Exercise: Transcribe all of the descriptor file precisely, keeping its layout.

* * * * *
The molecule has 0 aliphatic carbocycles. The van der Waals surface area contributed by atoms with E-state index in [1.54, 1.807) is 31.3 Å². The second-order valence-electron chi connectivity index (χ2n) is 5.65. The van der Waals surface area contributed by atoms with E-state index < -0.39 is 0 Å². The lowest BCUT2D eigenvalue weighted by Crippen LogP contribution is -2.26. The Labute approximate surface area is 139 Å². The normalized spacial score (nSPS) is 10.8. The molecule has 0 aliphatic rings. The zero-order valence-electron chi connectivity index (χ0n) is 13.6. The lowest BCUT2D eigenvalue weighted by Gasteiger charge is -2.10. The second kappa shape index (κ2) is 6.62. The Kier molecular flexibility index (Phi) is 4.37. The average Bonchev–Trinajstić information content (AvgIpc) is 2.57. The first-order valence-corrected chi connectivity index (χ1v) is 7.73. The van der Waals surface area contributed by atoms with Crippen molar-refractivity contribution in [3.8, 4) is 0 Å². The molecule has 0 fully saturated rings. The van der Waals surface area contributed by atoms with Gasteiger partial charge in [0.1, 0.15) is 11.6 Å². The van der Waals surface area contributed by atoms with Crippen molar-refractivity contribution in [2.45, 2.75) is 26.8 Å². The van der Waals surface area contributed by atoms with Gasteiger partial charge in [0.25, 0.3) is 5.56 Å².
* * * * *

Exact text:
The molecule has 0 aliphatic carbocycles. The van der Waals surface area contributed by atoms with E-state index in [1.54, 1.807) is 31.3 Å². The second-order valence-electron chi connectivity index (χ2n) is 5.65. The van der Waals surface area contributed by atoms with E-state index < -0.39 is 0 Å². The lowest BCUT2D eigenvalue weighted by Crippen LogP contribution is -2.26. The Labute approximate surface area is 139 Å². The normalized spacial score (nSPS) is 10.8. The molecule has 0 aliphatic rings. The zero-order valence-electron chi connectivity index (χ0n) is 13.6. The lowest BCUT2D eigenvalue weighted by Gasteiger charge is -2.10. The second kappa shape index (κ2) is 6.62. The Kier molecular flexibility index (Phi) is 4.37. The average Bonchev–Trinajstić information content (AvgIpc) is 2.57. The first-order valence-corrected chi connectivity index (χ1v) is 7.73. The van der Waals surface area contributed by atoms with Crippen molar-refractivity contribution in [3.8, 4) is 0 Å². The molecule has 0 fully saturated rings. The van der Waals surface area contributed by atoms with Gasteiger partial charge in [0.1, 0.15) is 11.6 Å². The van der Waals surface area contributed by atoms with Crippen molar-refractivity contribution in [2.45, 2.75) is 26.8 Å². The van der Waals surface area contributed by atoms with Gasteiger partial charge in [0.25, 0.3) is 5.56 Å².